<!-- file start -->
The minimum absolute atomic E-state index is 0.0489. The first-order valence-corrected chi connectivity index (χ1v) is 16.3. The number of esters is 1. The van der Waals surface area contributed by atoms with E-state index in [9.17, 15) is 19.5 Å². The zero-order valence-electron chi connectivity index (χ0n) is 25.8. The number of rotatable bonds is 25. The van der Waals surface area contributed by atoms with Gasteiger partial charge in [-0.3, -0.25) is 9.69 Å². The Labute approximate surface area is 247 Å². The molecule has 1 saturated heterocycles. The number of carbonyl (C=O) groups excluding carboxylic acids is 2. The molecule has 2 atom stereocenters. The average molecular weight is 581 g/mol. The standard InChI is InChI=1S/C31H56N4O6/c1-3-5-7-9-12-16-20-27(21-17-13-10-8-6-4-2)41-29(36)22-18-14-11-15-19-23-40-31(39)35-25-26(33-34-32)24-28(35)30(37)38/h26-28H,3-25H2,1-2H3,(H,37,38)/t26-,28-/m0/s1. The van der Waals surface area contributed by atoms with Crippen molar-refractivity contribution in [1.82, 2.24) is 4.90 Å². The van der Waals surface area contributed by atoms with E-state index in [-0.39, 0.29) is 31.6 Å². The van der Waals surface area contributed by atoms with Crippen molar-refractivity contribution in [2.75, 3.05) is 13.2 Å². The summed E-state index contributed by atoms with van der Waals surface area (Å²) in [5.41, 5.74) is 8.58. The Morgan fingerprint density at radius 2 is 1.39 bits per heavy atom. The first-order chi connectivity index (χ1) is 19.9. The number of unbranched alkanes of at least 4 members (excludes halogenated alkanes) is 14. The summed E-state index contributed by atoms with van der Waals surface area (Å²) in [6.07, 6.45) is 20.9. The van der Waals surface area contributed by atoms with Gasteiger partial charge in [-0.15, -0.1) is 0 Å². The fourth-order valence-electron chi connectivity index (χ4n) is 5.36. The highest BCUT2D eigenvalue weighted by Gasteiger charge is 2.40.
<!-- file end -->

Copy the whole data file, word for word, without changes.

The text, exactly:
The minimum absolute atomic E-state index is 0.0489. The first-order valence-corrected chi connectivity index (χ1v) is 16.3. The number of esters is 1. The van der Waals surface area contributed by atoms with E-state index in [9.17, 15) is 19.5 Å². The zero-order valence-electron chi connectivity index (χ0n) is 25.8. The number of rotatable bonds is 25. The van der Waals surface area contributed by atoms with Gasteiger partial charge in [-0.3, -0.25) is 9.69 Å². The Labute approximate surface area is 247 Å². The molecule has 1 saturated heterocycles. The number of carbonyl (C=O) groups excluding carboxylic acids is 2. The molecule has 2 atom stereocenters. The average molecular weight is 581 g/mol. The standard InChI is InChI=1S/C31H56N4O6/c1-3-5-7-9-12-16-20-27(21-17-13-10-8-6-4-2)41-29(36)22-18-14-11-15-19-23-40-31(39)35-25-26(33-34-32)24-28(35)30(37)38/h26-28H,3-25H2,1-2H3,(H,37,38)/t26-,28-/m0/s1. The van der Waals surface area contributed by atoms with Crippen molar-refractivity contribution in [1.82, 2.24) is 4.90 Å². The van der Waals surface area contributed by atoms with E-state index in [-0.39, 0.29) is 31.6 Å². The van der Waals surface area contributed by atoms with Crippen molar-refractivity contribution in [2.75, 3.05) is 13.2 Å². The summed E-state index contributed by atoms with van der Waals surface area (Å²) in [5.41, 5.74) is 8.58. The Morgan fingerprint density at radius 2 is 1.39 bits per heavy atom. The first-order chi connectivity index (χ1) is 19.9. The number of unbranched alkanes of at least 4 members (excludes halogenated alkanes) is 14. The summed E-state index contributed by atoms with van der Waals surface area (Å²) in [6.07, 6.45) is 20.9. The van der Waals surface area contributed by atoms with Gasteiger partial charge in [-0.15, -0.1) is 0 Å². The fourth-order valence-electron chi connectivity index (χ4n) is 5.36. The highest BCUT2D eigenvalue weighted by Gasteiger charge is 2.40.